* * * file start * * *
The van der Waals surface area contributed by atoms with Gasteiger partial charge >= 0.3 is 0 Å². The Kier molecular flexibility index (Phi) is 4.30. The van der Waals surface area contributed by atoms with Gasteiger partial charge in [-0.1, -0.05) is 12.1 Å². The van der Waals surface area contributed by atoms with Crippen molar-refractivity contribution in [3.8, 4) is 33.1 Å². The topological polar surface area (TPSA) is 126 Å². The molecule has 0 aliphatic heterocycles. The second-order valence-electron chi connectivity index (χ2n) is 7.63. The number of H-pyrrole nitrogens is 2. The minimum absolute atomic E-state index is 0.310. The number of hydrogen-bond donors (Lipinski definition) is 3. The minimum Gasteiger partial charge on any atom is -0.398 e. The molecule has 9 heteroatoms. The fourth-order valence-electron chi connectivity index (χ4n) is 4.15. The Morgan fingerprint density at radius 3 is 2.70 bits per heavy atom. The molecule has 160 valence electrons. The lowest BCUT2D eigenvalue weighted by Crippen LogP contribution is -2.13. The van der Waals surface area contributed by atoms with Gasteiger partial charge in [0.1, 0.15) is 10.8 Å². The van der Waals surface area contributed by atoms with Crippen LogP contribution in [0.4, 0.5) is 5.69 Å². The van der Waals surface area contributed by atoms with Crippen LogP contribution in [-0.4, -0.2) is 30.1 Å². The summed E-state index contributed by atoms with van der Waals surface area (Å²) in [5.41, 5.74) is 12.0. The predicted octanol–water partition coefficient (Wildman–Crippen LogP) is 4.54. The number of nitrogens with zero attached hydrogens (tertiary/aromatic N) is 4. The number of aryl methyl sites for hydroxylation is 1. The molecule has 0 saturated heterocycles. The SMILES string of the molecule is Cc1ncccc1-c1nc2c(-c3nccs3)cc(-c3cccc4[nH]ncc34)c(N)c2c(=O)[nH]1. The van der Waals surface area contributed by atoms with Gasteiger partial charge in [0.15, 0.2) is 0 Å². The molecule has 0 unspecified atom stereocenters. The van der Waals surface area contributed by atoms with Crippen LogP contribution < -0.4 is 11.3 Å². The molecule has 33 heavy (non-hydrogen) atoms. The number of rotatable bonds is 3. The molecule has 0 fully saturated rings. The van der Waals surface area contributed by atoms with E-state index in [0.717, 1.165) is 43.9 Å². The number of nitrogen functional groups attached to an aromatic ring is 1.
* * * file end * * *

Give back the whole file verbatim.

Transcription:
The van der Waals surface area contributed by atoms with Gasteiger partial charge >= 0.3 is 0 Å². The Kier molecular flexibility index (Phi) is 4.30. The van der Waals surface area contributed by atoms with Gasteiger partial charge in [-0.1, -0.05) is 12.1 Å². The van der Waals surface area contributed by atoms with Crippen molar-refractivity contribution in [3.8, 4) is 33.1 Å². The topological polar surface area (TPSA) is 126 Å². The molecule has 0 aliphatic heterocycles. The second-order valence-electron chi connectivity index (χ2n) is 7.63. The number of H-pyrrole nitrogens is 2. The minimum absolute atomic E-state index is 0.310. The number of hydrogen-bond donors (Lipinski definition) is 3. The minimum Gasteiger partial charge on any atom is -0.398 e. The molecule has 9 heteroatoms. The fourth-order valence-electron chi connectivity index (χ4n) is 4.15. The Morgan fingerprint density at radius 3 is 2.70 bits per heavy atom. The molecule has 160 valence electrons. The lowest BCUT2D eigenvalue weighted by Crippen LogP contribution is -2.13. The van der Waals surface area contributed by atoms with Gasteiger partial charge in [0.1, 0.15) is 10.8 Å². The van der Waals surface area contributed by atoms with Crippen LogP contribution in [0.4, 0.5) is 5.69 Å². The van der Waals surface area contributed by atoms with Crippen LogP contribution in [-0.4, -0.2) is 30.1 Å². The summed E-state index contributed by atoms with van der Waals surface area (Å²) in [5.41, 5.74) is 12.0. The predicted octanol–water partition coefficient (Wildman–Crippen LogP) is 4.54. The number of nitrogens with zero attached hydrogens (tertiary/aromatic N) is 4. The number of aryl methyl sites for hydroxylation is 1. The molecule has 0 saturated heterocycles. The SMILES string of the molecule is Cc1ncccc1-c1nc2c(-c3nccs3)cc(-c3cccc4[nH]ncc34)c(N)c2c(=O)[nH]1. The van der Waals surface area contributed by atoms with Gasteiger partial charge in [0.15, 0.2) is 0 Å². The molecule has 0 unspecified atom stereocenters. The van der Waals surface area contributed by atoms with Crippen LogP contribution < -0.4 is 11.3 Å². The molecule has 33 heavy (non-hydrogen) atoms. The number of rotatable bonds is 3. The molecule has 0 fully saturated rings. The van der Waals surface area contributed by atoms with E-state index in [0.717, 1.165) is 43.9 Å². The number of nitrogen functional groups attached to an aromatic ring is 1.